I know this is difficult, but you should approach Father Joe and call him on his dissent. Do it with charity; something like, "Father, the Catechism says…(quote the relevant paragraphs, especially about obedience, acceptance, and the Catechism being a ‘sure norm.’ ). I thought you said…(quote him). I’m confused."
If he continues in his dissent, write to your bishop. If Father Joe is teaching RCIA, he’s endangering his catechumens and doing them no favors.


Someone should explain all hat to the Pope. Apparently, the Holy Spirit is contradicting Himself by speaking with authority through two different magisteriums. One through the successors of the apostles and one through dissenters.

…the Pope has an authority derived from his own proper office. With the mandate received from Christ he must teach and (if necessary) authentically interpret the divine law, both natural and supernatural, which must be known and observed in order to attain salvation…

… “Let no Catholic be heard to assert that the interpretation of the natural moral law is outside the competence of the church’s Magisterium. It is in fact indisputable, as our Predecessors have many times declared (Pius XI, St. Pius X, Pius XII and John XXIII are cited), that Jesus Christ, when he communicated his divine power to Peter and the other Apostles and sent them to teach all nations his commandments (cf. Mt. 28:18029), constituted them as the authentic guardians and interpreters of the whole moral law, not only, that is, of the law of the Gospel but also of the natural law, the reason being that the natural law declares the will of God, and its faithful observance is necessary for men’s eternal salvation” (“Humanae Vitae”, n. 4)…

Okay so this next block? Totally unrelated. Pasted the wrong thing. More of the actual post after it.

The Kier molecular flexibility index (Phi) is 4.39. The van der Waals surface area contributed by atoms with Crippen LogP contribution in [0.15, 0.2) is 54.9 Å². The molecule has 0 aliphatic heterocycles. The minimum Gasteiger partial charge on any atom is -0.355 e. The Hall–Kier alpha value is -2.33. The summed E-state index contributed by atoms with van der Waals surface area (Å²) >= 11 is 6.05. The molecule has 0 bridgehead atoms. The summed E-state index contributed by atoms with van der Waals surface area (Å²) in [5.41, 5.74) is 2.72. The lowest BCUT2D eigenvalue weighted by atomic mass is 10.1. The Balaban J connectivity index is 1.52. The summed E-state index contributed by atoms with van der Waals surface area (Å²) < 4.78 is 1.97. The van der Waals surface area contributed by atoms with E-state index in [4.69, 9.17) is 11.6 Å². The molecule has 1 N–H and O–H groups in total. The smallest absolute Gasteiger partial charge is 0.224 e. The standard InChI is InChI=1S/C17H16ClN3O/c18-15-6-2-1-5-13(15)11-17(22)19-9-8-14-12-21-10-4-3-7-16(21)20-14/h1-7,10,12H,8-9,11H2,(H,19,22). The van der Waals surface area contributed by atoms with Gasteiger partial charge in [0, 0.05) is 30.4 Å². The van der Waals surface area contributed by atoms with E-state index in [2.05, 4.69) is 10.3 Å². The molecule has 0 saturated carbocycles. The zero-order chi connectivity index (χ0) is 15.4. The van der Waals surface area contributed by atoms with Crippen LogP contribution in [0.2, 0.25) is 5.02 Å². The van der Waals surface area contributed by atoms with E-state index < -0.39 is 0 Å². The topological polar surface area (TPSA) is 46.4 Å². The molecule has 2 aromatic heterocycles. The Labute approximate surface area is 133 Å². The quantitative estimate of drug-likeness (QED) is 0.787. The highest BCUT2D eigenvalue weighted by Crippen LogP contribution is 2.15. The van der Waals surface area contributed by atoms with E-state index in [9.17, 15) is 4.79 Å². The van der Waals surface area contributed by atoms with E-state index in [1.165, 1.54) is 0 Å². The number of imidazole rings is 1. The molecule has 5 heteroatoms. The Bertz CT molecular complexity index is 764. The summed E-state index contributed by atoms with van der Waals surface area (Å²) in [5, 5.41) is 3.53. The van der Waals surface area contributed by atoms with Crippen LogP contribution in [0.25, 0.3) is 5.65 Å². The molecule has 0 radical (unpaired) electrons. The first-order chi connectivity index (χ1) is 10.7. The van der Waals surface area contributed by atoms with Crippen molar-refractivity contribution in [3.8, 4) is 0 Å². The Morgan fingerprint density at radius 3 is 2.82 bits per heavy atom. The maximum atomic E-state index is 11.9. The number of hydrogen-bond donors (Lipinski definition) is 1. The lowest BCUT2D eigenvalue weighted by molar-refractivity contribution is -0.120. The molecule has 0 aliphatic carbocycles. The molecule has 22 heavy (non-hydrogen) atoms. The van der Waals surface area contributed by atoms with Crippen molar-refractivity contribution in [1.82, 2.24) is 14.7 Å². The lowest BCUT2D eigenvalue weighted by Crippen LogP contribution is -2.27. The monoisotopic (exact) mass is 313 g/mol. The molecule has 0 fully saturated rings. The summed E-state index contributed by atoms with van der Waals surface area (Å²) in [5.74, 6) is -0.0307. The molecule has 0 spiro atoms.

The Servant of God Paul VI’s Encyclical “Humanae Vitae” thus has the authority of the Church’s ordinary Magisterium and therefore its teaching must be given “a religious submission of intellect and will; the Christian faithful are to take care to avoid whatever is not in harmony with that teaching” (canon 752). Vatican II had already expressed it well: “This loyal submission of will and intellect must be given, in a special way, to the authentic Magisterium of the Roman Pontiff, even when he does not speak ‘ex cathedra’ in such wise, indeed, that his supreme teaching authority be acknowledged with respect, and that one sincerely adhere to decisions made by him, in conformity with his manifest mind and intention, which is made known principally either by the character of the documents in question, or by the frequency with which a certain doctrine is proposed, or by the manner in which the doctrine is formulated” (“Lumen Gentium”, n. 25a)…

Archbishop Vincenzo Fagiolo, President of the Pontifical Council for the Interpretation of Legislative Texts